The answers to request for better particulars established that the 1st Defendant is a Mauritian who was employed by the Plaintiff and was working in Seychelles from July 2001 to July 2011 on several fixed term contracts.
 Any admissions made by the 1st Defendant in his Statement of Defence which implicates him, will obviously be treated as evidence before this Court in deciding this suit unless these admissions have been proven to be untenable by the evidence of the witness of the Plaintiff.
 The 1st Defendant in his Statement of Defence admitted that two vehicles were purchased in 2008 for the price of US$14,000.00 each from Cocktail (Pty) Ltd by both Mr. Hoolooman of the Plaintiff and the 1st Defendant acting together and Mr. Hoolooman instructed Cocktail (Pty) Ltd register the vehicles in the name of the 1st Defendant for avoidance of tax.
 The 1st Defendant also admitted that in fact two motor cycles that were purchased for a total sum of US$4,900.00 and both motor cycles were registered in the name of the 1st Defendant by the expressed consent and under the instructions of the Plaintiff, again for avoidance of tax. One of the motorcycles was then sold by the 1st Defendant in 2011 for and on behalf of the Plaintiff and the money was ploughed back in the Plaintiff’s Company.
 The 1st Defendant stated that he together with the owner of the Plaintiff Company, Mr. Navin Hoolooman who was present in Seychelles at the time, purchased a car from Mr. Jean Marc Eynaud of Indian Ocean Architects, registered as a private car, and was expressly agreed by Mr. Hooloman that that car be also registered in the name of the 1st Defendant for avoidance of tax.
 The 1st Defendant also admitted that the vehicles in issue were in his possession and he was the person responsible for dispatching the cars to the employees of the Plaintiff’s Company when needed.
 The 1st Defendant admitted that he sold vehicle S18107 to Clement Gonthier and on 16th September, 2011 the latter sought Police assistance in order to take possession of that car which was on Praslin.
 The 1st Defendant also admitted that on 14th September, 2011 he also sought Police assistance in order to take over possession of motor cars S16279 and S19113 which were on Mahe and thereafter sold by him.
Evidence on behalf of 2nd Defendant
 Ms. Flavia Contoret the duly authorised representative of the 2nd Defendant, as per Exhibit D4, testified that she is employed by the 2nd Defendant as Principal Licensing Officer. She registers licensed vehicles, dealing with issues regarding licences and other related matters.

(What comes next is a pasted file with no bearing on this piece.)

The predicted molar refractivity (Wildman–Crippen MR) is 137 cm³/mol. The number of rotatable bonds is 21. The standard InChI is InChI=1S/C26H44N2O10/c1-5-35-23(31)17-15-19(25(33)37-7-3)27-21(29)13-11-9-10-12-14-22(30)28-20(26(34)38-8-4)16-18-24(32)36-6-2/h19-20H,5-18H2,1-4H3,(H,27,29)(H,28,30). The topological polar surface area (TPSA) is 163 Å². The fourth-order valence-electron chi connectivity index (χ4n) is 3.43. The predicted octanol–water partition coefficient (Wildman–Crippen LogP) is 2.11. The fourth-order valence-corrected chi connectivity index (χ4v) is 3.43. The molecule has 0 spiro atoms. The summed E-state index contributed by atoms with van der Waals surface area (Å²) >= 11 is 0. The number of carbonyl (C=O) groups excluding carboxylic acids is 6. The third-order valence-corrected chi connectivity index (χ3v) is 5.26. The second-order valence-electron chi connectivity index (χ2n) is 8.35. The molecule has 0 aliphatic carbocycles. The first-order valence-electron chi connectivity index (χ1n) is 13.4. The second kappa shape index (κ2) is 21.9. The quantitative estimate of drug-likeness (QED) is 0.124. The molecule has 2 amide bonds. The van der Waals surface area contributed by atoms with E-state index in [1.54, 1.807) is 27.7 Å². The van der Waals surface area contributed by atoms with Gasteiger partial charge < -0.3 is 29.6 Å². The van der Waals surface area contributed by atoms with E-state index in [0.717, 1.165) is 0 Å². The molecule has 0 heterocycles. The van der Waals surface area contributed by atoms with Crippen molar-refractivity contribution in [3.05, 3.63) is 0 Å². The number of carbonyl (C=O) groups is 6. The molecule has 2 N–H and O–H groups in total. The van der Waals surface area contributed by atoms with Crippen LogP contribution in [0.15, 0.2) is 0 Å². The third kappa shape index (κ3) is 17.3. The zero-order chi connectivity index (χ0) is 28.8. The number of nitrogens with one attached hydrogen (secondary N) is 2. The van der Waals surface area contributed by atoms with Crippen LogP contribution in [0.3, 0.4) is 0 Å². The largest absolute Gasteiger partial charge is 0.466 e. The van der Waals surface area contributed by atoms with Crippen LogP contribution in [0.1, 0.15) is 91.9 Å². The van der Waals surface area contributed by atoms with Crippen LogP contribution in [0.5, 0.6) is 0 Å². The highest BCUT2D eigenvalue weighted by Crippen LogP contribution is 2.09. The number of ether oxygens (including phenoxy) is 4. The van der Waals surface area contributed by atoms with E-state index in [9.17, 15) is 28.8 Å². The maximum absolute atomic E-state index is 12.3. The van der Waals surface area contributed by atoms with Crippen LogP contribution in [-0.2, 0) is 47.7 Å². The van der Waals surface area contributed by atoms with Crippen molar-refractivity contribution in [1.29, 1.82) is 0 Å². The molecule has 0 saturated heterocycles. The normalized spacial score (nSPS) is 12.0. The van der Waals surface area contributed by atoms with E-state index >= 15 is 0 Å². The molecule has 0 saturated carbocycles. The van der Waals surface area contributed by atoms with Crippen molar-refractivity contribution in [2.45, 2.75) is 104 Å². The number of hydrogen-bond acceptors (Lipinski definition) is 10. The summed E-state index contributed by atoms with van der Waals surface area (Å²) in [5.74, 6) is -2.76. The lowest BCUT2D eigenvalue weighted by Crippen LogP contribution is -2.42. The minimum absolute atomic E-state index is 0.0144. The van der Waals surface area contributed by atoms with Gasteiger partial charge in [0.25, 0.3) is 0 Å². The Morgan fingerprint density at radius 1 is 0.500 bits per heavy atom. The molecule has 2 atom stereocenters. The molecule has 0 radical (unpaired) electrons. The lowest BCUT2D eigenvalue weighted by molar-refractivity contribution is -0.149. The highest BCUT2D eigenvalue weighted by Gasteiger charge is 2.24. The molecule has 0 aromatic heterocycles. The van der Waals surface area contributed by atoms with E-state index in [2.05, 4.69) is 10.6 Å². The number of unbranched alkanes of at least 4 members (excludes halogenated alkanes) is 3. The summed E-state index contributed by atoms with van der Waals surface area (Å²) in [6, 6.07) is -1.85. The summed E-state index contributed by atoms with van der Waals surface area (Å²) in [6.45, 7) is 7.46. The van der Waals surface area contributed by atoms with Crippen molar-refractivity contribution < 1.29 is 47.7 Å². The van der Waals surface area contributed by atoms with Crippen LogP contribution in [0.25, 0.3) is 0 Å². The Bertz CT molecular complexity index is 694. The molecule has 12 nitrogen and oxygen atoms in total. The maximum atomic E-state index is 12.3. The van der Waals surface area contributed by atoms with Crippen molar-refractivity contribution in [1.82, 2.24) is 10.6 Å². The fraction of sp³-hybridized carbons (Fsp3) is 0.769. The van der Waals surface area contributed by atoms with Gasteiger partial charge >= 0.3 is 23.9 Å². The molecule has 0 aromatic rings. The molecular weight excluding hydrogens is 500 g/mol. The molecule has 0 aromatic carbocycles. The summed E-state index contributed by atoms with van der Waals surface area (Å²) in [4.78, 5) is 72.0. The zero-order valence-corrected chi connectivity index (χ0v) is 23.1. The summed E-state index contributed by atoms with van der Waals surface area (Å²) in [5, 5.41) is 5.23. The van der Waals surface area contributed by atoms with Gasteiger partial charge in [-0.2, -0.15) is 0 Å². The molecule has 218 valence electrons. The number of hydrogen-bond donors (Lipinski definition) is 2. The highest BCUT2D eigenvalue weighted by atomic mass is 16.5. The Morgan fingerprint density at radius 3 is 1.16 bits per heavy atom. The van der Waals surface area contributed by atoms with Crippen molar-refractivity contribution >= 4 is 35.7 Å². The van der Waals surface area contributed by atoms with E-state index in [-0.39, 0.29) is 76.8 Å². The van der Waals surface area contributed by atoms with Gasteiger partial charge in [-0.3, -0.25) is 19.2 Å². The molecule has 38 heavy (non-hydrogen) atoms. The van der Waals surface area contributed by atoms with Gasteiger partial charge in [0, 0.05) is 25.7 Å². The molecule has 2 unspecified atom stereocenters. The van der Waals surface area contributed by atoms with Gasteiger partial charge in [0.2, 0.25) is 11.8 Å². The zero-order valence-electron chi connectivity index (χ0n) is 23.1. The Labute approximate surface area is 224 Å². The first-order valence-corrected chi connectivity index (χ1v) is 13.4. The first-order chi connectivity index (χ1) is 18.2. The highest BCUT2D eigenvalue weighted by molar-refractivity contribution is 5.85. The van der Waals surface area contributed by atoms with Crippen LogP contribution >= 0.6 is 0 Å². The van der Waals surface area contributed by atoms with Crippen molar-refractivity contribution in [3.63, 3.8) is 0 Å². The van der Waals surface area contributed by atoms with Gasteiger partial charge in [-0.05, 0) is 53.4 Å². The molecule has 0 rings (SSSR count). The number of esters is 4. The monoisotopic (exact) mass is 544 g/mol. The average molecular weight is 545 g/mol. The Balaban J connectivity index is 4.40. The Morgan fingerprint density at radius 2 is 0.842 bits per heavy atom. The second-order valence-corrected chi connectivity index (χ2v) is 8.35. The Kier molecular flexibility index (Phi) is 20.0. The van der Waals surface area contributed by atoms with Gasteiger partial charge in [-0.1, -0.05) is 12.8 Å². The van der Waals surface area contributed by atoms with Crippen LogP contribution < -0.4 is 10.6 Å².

To register a motor vehicle the applicant must submit an Application Form to the 2nd Defendant along with import permit and bill of entry if it is imported by the owner, and in the case of it being bought in Seychelles through a motor dealer, proof of purchase from the dealer. Only the owner of the vehicle needs to be present to effect a registration. If the vehicle is to be transferred, both the seller and the buyer must appear in person and must produce National Identity Card.
 The witness produced Exhibit D1 being documentation related to vehicle S18107 dated 23rd January, 2008 showing 1st Defendant as the owner. The vehicle is a private vehicle. Exhibit D2/1; D2/2 and D2/3 are documentations dated 23rd January, 2008 related to the registration of the same private vehicle in the name of the 1st Defendant. The 1st Defendant also produced the proof of purchase from the car dealer Excel Motors dated 22nd January, 2008, now Exhibit D3 showing the 1st Defendant as its purchaser. Vehicle S18107 is still registered in the name of the 1st Defendant, in view of the Court’s injunction, against its further transfer. She does not know the whereabout of that vehicle.
 In Seychelles the registered owner of a licensed motor vehicle is that held by the 2nd Defendant unless there is other ownership Agreement as evidence to the contrary. In the instant case there was no other Agreement evidencing the ownership to be contrary to what is held by the 2nd Defendant that the 1st Defendant is the owner of vehicle S18107.
 It is in evidence that upon first registration of any licensed vehicle in Seychelles the person applying to be registered as the owner must satisfy the 2nd Defendant as to proof of ownership in either of two ways. If the applicant has imported the vehicle directly, proof of ownership must be by the production of the Import Permit together with the Bill of Entry in his or her name. Otherwise, if the vehicle has been purchase from a motor vehicle dealer locally, an invoice from the dealer in the name of the applicant must be produced. In the case of a vehicle already on the road which the owner is selling to a new buyer, both the seller and the buyer must appear in person with their respective National Identity Card in order the complete transfer formalities in the presence of Officers of the 2nd Defendant.
 In the instant suit the 1st Defendant satisfied the 2nd Defendant’s requirements as to proof of ownership upon first registration of all the vehicles in issue. These vehicles were therefore registered in the personal name of the 2nd Defendant as being private vehicles from its first registration until final disposal and transfer by the 1st Defendant around September, 2011, except for vehicle S18107 which was first registered in January, 2008 and which is still held in the name of the 1st Defendant in view of a Court injunction issued in November, 2011.